The period between the end of most summer music festivals and the post Labor Day startup of the fall season is probably the driest for any musical performances. So, the few that do take place should be savored, especially when it is a rather unique ensemble and program. Durham’s St. Stephen’s Episcopal Church hosted a lovely afternoon concert by the North Carolina Baroque Orchestra, in celebration of their fifth anniversary. Based in Davidson, NC and founded in 2011 by sisters Frances Blaker (conductor and artistic director) and Barbara Blaker Krumdieck (cello), this ensemble has quickly risen to become a highly respected addition to these specialized orchestras with performances throughout the southeast and further.

So, just what is a Baroque orchestra and how does it differ from a “regular” modern orchestra? The answer(s) lie on a spectrum from short, basic info to detailed, esoteric discussions that have taken up voluminous writings. It is no one thing and even the size ranges from as little as a dozen musicians to numbers equivalent to a standard modern orchestra. Although there is no “rule” against it, as in the performance today, the works played are generally from the Baroque era. Instruments used are authentic Baroque ones, or most likely replicas of those that would have been played back then. Different strings, mainly gut rather than metal core are used, and playing techniques are also a bit different from today. The kind of tuning is also quite altered, although this is a complicated topic that will just need to end right here! Most of all, the appreciation of these differences is in the ear of the beholder, and you can find debates on the resulting sound that can get as heated as any political discussion!

The program began with the most well-known work and composer: Ouverture from Suite No. 1 in C by J.S. Bach. As mentioned above, ears needed to be somewhat recalibrated to the sound – you knew something was different, but you couldn’t quite articulate what that was. Strings were a bit softer and didn’t have quite the edge of a modern orchestra. Flutes (Barbara Norton and Kelly Roudabush) here are wooden with a similar result as the strings. The bassoon (Jessica Kunttu) is slightly smaller than the modern one and played while standing. To use a modern expression, generally the total effect is less “in your face” and more nuanced, almost muted. It has become an expectation that this type of performance practice tends to employ quite fast tempi so I was surprised that Blaker took this at a rather sluggish speed.   

Next up was a fascinating performance of Franz Biber’s Pars III from Mensa Sonora (1680). Biber is know primarily as a virtuoso violinist and composer of the astoundingly creative “Mystery” or “Rosary” sonatas for violin, but this work was a stunning revelation to me. Based on typically named Baroque movements, this way-ahead-of-its-time harmonic adventure was a challenge for the orchestra for its difficult intonation, which they passed with sparkling confidence and brilliance.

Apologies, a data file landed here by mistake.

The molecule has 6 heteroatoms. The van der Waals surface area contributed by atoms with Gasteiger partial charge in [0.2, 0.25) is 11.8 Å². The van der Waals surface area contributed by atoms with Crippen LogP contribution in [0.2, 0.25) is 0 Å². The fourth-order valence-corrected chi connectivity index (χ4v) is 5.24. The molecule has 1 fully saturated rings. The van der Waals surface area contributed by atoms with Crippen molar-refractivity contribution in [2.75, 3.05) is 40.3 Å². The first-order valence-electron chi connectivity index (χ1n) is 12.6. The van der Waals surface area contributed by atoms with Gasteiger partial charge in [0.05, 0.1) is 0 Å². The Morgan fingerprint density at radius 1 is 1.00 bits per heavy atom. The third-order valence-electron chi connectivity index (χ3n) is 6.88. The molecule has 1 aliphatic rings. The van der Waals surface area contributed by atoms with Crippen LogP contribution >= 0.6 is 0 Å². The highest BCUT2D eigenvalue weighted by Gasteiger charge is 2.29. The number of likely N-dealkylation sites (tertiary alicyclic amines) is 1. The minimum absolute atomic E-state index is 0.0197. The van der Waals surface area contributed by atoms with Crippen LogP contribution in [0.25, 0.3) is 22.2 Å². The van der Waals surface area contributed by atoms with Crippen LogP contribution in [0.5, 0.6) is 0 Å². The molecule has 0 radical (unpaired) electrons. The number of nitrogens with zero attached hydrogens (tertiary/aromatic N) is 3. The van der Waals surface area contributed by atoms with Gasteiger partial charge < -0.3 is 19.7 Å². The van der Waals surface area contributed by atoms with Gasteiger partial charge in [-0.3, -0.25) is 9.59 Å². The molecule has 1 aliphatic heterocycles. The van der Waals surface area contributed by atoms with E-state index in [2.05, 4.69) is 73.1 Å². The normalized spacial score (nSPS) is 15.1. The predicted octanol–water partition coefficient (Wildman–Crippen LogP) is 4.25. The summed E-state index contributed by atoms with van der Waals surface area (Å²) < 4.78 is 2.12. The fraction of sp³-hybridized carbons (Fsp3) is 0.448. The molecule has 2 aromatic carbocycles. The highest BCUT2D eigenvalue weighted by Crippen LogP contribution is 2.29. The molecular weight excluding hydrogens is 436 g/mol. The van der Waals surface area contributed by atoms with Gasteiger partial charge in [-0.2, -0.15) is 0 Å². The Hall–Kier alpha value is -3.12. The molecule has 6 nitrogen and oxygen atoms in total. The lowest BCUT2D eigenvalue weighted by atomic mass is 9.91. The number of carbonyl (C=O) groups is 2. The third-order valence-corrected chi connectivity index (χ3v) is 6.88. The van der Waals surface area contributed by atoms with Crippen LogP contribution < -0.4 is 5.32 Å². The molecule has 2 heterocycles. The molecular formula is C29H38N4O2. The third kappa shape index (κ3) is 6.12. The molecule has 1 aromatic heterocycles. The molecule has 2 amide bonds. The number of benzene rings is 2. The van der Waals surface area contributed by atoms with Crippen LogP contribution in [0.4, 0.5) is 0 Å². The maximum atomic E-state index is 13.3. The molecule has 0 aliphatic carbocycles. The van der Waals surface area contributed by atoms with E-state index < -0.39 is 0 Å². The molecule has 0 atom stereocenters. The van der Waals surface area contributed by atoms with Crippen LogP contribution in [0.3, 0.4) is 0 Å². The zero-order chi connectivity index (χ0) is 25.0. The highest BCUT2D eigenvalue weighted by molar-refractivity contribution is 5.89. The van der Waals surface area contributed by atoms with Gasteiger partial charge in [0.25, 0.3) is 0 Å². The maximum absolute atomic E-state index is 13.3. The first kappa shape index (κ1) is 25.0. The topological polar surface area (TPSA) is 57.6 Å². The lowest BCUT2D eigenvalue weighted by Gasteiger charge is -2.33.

Conductor Blaker was quite personable and informative between pieces, giving brief notes about aspects of the work in particular and Baroque practice in general. She explained the mass reworking of the small violin section in preparation for Vivaldi’s Violin Concerto in F. This was a way to give all players a shot at a solo, as this was an “orchestral” concerto rather than a solo one. A typical fast-slow-fast Vivaldi concerto, this may well have been what was in mind when whoever it was first said “Vivaldi wrote the same concerto 400 times.” Nonetheless, it was quite pleasant, and we got to hear nearly all the violinists take a turn showing off their exemplary skills.

This was an international affair as we went from Germany to Italy and then to France for a set of instrumental pieces taken from the operas of Jean-Philippe Rameau. After the predictable patterns of Vivaldi these works by Rameau sounded positively Romantic in comparison. We also got to see some onstage instrument re-building by horn players Christopher Caudill and Rachel Niketopoulos as their valveless horns needed to have additional tubing added and removed to accommodate key changes.

The program ended with a sampling of the enormously prolific output of Georg Philippe Telemann. As Blaker said, the surface has just been scratched in bringing all of his works to general public availability. Here we heard just the overture and fanfare from his Overture (Suite) in F. The full forces (about 22 musicians) were present for this stately work, as well as the two horn players, separating to either side of the stage to create a regal antiphonal effect. There were also some especially juicy woodwind parts well executed by previously mentioned players as well as oboist Sarah Weiner. It all ended with us wanting more with Blaker pledging to return to Durham within the year.